SEARCHING FOR OYSTERS
Lake Mattamuskeet - egret, to inform you, can lead to good eating. . .
TUNDRA SWANS come in for their evening meal, and so do we, nearby, for the very best oysters - from not this lake water - but from the Pamlico Sound just a few miles away as the crow, or swans, fly . . .
The US Park Ranger directed us to MARTELLE'S FEED HOUSE (www.martellesfeedhouse.com)in Engelhard, just a few more miles east on HWY 264. Martelle's only serves local oysters and local shrimp, as well as chicken, steaks, etc.
Local means Rose Bay, Stumpy Point, Swan Quarter - bays along the northern edge of the Pamlico Sound.
This year NC's oysters are among the best remembered in a long time. They're plump and juicy, numerous, salty - tasting of the water from which they're plucked.
Sitting at the Oyster Bar at Martelle's, we kept tabs on the oysters being shucked for us, and enjoyed them dipped in butter and a spicy cocktail sauce with an ice cold beer.
What a perfect way to end our day trip down to see the winter birds that flock to Lake Mattamuskeet. We watched the movements of swans, egrets, herons, various ducks, and bald eagles, while listening in on their continuous conversations.
We had something to "crow" about, too, that evening, as we sat and slurped our oysters.
RECIPE . . . . .. . . .for OYSTER FRITTERS
Oyster or Clam Fritters
Ivadean Priest was such a talker, and a good cook. She lived her entire life in Manteo, and unfortunately died last year. One of her favorite things to make was Oyster Fritters. Clams may also be used.
Ivadean taught me this secret: Mix up the batter and pour spoonfuls into the hot oil in a cast iron skillet. They'll look like silver-dollar pancakes. Then, quickly drop an oyster or two onto the fritter. That way the oysters will be more evenly distributed. That's the way I also do Blueberries when I'm making pancakes.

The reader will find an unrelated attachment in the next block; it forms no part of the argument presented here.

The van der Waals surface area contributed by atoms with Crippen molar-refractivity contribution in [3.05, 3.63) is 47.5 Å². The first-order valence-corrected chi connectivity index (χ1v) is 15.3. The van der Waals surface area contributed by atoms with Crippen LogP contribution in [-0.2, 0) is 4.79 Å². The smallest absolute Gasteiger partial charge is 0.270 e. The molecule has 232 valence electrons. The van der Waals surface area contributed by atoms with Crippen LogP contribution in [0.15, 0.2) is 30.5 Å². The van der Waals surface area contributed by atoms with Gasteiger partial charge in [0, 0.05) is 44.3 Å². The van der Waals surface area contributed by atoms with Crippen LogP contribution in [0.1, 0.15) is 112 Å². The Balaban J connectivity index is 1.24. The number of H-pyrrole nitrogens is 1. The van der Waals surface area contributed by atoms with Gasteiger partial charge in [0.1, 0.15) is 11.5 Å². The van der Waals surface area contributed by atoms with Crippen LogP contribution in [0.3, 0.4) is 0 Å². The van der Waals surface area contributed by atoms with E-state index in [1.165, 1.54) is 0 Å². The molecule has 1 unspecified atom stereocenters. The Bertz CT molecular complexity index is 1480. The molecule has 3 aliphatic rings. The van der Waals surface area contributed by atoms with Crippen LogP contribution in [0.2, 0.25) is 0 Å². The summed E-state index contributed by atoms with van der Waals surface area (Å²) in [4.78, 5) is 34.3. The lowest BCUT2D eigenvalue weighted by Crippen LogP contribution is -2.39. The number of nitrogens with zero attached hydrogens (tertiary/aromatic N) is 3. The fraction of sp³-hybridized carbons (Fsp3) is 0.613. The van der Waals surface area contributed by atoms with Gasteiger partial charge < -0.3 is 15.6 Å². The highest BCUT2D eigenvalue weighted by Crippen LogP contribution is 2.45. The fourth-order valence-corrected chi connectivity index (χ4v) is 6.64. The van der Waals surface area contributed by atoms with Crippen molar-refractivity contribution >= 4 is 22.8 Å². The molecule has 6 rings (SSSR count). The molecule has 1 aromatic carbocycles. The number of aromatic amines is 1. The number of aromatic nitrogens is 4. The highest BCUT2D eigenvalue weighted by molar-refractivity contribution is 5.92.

Traditionally, on the Outer Banks, fritters are served with applesauce. I'd suggest creme fraiche, or, I love a dollop of softened goat cheese, or chevre, esp on clam fritters.
2 eggs, slightly beaten
1/4 cup self-rising flour
1/2 cup oyster or clam juice, water, and/or milk
vegetable oil for frying
1 pint oysters (or clams)
topping of your choice (creme fraiche or sour cream, chevre,
ketchup or cocktail sauce)
1. Preheat oven to 250 degrees. Line a baking sheet with paper towels (to keep cooked fritters warm)
2. In a mixing bowl, mix eggs and flour together for a thick paste. Add as much of the liquid as is required to make a thin batter that is thick enough to hold together when put into the hot fat.
3. Pour enough vegetable oil into frying pan to reach a depth of 1/2 to 1 inch. Heat over medium-high heat.
4. When oil is hot, hold the bowl over the pan, and dip oysters into batter individually, then drop 2 to 3 oyster together in a cluster to make one fritter. Or, pour a spoonful of batter into the il, then quickly add a couple of oysters. If you are doing clam fritters, spoon a dollop of batter into the oil, then quickly add a spoonful of drained clams to the batter. Do not crowd the pan.
5. Cook each fritter until golden, then flip and cook the other side. Remove and drain on paper towels, on the baking sheet kept in the warm oven.
6. Serve stacks of the fritters on a serving platter, along with the topping.
YIELD: 1 dozen or more fritters, 4 to 6 appetizers, or 2 to 3 entrees.
from THE OUTER BANKS COOKBOOK: Recipes & Traditions from NC's Barrier Islands, by Elizabeth Wiegand, 2008, Globe Pequot Press.